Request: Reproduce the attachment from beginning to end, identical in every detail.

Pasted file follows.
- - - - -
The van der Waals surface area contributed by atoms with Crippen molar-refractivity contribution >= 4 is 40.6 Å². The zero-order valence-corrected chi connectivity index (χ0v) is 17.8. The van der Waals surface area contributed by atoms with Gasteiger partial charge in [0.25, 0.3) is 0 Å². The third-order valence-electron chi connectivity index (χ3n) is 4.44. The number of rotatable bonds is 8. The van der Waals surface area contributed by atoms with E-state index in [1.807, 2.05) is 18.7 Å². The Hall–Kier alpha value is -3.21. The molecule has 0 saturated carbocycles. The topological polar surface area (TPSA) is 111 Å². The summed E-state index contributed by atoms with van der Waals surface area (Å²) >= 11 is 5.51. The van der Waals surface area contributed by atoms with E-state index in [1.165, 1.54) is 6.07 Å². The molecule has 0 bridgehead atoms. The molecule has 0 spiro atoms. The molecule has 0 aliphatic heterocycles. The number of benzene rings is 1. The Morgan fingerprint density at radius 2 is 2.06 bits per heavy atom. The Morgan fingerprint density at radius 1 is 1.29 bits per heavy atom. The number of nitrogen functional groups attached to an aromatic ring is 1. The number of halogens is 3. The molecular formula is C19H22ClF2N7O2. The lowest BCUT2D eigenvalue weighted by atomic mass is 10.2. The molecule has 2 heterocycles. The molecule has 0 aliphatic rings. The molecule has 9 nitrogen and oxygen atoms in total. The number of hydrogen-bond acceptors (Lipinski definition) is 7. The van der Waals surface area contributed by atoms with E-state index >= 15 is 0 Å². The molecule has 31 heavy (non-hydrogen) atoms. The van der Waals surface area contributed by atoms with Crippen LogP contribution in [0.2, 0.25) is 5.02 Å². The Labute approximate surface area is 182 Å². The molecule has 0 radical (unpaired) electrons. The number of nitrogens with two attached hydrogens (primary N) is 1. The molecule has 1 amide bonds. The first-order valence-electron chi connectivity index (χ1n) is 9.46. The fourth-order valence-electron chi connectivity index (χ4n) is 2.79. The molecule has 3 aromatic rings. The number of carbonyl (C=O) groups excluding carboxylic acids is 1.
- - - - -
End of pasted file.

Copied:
The van der Waals surface area contributed by atoms with Crippen molar-refractivity contribution >= 4 is 40.6 Å². The zero-order valence-corrected chi connectivity index (χ0v) is 17.8. The van der Waals surface area contributed by atoms with Gasteiger partial charge in [0.25, 0.3) is 0 Å². The third-order valence-electron chi connectivity index (χ3n) is 4.44. The number of rotatable bonds is 8. The van der Waals surface area contributed by atoms with E-state index in [1.807, 2.05) is 18.7 Å². The Hall–Kier alpha value is -3.21. The molecule has 0 saturated carbocycles. The topological polar surface area (TPSA) is 111 Å². The summed E-state index contributed by atoms with van der Waals surface area (Å²) >= 11 is 5.51. The van der Waals surface area contributed by atoms with E-state index in [1.165, 1.54) is 6.07 Å². The molecule has 0 bridgehead atoms. The molecule has 0 spiro atoms. The molecule has 0 aliphatic heterocycles. The number of benzene rings is 1. The Morgan fingerprint density at radius 2 is 2.06 bits per heavy atom. The Morgan fingerprint density at radius 1 is 1.29 bits per heavy atom. The number of nitrogen functional groups attached to an aromatic ring is 1. The number of halogens is 3. The molecular formula is C19H22ClF2N7O2. The lowest BCUT2D eigenvalue weighted by atomic mass is 10.2. The molecule has 2 heterocycles. The molecule has 0 aliphatic rings. The molecule has 9 nitrogen and oxygen atoms in total. The number of hydrogen-bond acceptors (Lipinski definition) is 7. The van der Waals surface area contributed by atoms with E-state index >= 15 is 0 Å². The molecule has 31 heavy (non-hydrogen) atoms. The van der Waals surface area contributed by atoms with Crippen LogP contribution in [0.2, 0.25) is 5.02 Å². The Labute approximate surface area is 182 Å². The molecule has 0 radical (unpaired) electrons. The number of nitrogens with two attached hydrogens (primary N) is 1. The molecule has 1 amide bonds. The first-order valence-electron chi connectivity index (χ1n) is 9.46. The fourth-order valence-electron chi connectivity index (χ4n) is 2.79. The molecule has 3 aromatic rings. The number of carbonyl (C=O) groups excluding carboxylic acids is 1.